How the US Uses the UN Veto – and How it is Used by Russia and China

I understand the use of  the veto to advance national interests but it is interesting to see what these interests were/are.  The 1970s were a long time ago but the ratio of  US vetoes vs China’s and Russia’s vetoes is instructive.  But how do we explain our extensive use of the security council veto?  Certainly not to achieve consensus.

 Putting the UN veto in perspective

Of­fi­cial Wash­ing­ton has been rife with con­dem­na­tion at the de­ci­sion by the gov­ern­ments of Rus­sia and China to veto an oth­er­wise unan­i­mous UN Se­cu­rity Coun­cil res­o­lu­tion con­demn­ing the on­go­ing re­pres­sion in Syria and call­ing for a halt to vi­o­lence on all sides; un­fet­tered ac­cess for Arab League mon­i­tors; and “a Syr­ian-led po­lit­i­cal tran­si­tion to a de­mo­c­ra­tic, plural po­lit­i­cal sys­tem, in which cit­i­zens are equal re­gard­less of their af­fil­i­a­tions or eth­nic­i­ties or be­liefs.”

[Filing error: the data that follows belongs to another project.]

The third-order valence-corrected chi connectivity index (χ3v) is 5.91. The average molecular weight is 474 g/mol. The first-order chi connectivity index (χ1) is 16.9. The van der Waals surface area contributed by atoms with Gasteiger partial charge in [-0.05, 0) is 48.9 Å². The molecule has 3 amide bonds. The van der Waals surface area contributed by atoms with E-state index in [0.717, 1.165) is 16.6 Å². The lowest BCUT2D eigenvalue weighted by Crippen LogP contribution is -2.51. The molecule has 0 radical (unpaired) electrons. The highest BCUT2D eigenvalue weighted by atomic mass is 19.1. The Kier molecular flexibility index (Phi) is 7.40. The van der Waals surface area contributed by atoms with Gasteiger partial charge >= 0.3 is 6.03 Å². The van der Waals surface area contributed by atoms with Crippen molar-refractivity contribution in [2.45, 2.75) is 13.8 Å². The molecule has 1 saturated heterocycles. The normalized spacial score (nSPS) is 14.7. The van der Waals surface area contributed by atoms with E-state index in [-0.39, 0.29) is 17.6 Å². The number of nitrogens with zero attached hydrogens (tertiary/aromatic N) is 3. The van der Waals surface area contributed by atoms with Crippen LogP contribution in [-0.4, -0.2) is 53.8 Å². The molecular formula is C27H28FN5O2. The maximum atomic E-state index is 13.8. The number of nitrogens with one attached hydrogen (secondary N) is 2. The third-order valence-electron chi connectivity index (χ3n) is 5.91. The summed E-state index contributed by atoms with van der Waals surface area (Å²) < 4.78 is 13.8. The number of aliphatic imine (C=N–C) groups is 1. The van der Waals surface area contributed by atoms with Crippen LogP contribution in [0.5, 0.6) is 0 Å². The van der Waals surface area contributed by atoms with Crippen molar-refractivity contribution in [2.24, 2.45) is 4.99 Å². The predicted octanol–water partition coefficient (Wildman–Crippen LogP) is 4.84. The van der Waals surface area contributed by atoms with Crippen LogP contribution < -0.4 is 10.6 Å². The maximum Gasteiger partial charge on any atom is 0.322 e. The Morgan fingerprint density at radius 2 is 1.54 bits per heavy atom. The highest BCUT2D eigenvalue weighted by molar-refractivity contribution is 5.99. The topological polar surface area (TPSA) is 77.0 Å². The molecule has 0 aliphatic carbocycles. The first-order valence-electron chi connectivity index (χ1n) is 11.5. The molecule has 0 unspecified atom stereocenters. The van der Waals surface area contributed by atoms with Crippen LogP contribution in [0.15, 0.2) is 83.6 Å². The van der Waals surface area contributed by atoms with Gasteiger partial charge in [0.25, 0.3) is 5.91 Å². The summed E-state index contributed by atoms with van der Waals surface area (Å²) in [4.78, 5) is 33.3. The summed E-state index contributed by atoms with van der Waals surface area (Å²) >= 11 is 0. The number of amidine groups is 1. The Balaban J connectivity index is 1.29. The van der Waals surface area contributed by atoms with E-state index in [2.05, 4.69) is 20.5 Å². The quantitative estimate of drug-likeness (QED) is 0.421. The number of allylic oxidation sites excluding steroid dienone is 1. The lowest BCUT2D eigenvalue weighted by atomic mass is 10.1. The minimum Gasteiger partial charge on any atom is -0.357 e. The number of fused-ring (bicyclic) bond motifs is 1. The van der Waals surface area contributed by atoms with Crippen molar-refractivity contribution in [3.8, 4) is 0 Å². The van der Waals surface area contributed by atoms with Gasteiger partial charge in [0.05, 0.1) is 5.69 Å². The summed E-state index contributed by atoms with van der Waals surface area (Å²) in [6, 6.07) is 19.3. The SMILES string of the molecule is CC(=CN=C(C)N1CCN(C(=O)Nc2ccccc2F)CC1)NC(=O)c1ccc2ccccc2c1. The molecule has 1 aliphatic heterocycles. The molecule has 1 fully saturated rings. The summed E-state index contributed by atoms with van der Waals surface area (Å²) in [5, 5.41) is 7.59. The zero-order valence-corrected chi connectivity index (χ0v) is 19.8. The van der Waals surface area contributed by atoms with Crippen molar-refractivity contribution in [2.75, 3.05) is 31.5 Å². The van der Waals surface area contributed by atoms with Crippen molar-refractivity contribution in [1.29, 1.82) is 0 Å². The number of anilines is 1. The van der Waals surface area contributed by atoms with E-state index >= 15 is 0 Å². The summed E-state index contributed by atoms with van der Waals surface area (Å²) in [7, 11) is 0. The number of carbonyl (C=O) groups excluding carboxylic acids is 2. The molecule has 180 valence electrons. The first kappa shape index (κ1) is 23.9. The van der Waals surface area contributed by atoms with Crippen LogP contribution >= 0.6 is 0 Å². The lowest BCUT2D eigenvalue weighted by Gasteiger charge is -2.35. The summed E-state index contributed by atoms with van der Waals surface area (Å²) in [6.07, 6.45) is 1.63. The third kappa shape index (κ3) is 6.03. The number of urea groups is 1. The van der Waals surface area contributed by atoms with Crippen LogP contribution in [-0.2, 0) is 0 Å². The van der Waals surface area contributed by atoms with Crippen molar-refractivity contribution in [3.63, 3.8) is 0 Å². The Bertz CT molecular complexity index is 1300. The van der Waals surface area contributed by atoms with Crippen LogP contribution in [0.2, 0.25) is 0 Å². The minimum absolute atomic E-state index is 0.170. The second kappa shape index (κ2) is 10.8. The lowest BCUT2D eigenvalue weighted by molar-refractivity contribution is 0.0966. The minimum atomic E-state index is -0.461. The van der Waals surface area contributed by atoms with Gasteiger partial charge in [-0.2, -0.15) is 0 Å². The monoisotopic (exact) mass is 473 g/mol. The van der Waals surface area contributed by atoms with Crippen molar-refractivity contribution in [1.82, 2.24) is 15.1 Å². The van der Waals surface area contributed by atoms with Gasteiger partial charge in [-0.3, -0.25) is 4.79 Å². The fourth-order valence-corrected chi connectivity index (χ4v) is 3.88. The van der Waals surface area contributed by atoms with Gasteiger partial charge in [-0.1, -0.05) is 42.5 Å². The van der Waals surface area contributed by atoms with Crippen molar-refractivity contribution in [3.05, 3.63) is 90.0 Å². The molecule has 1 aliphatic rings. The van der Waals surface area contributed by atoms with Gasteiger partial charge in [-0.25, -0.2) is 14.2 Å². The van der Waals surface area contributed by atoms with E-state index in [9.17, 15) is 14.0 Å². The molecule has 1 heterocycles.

Human rights ac­tivists were out­raged, as they should be. What is strik­ing, how­ever, is the re­sponse from US of­fi­cials and pun­dits so roundly con­demn­ing the use of the veto by these two per­ma­nent mem­bers of the Se­cu­rity Coun­cil to pro­tect the Syr­ian regime from ac­count­abil­ity for its sav­age re­pres­sion against its own cit­i­zens.

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A lit­tle per­spec­tive is re­quired here: Since 1970, China has used its veto power eight times, and Rus­sia (and the for­mer So­viet Union) has used its veto power 13 times. How­ever, the United States has used its veto power 83 times, pri­mar­ily in de­fense of al­lies ac­cused of vi­o­lat­ing in­ter­na­tional hu­man­i­tar­ian law. Forty-two of these US ve­toes were to pro­tect Is­rael from crit­i­cism for il­le­gal ac­tiv­i­ties, in­clud­ing sus­pected war crimes. To this day, Is­rael oc­cu­pies and col­o­nizes a large swath of south­west­ern Syria in vi­o­la­tion of a se­ries of UN Se­cu­rity Coun­cil res­o­lu­tions, which the United States has suc­cess­fully blocked from en­forc­ing. Yet, Sec­re­tary of State Hillary Clin­ton in­sists that it is the Rus­sians and Chi­nese who have “neutered” the Se­cu­rity Coun­cil in its abil­ity to de­fend basic human rights.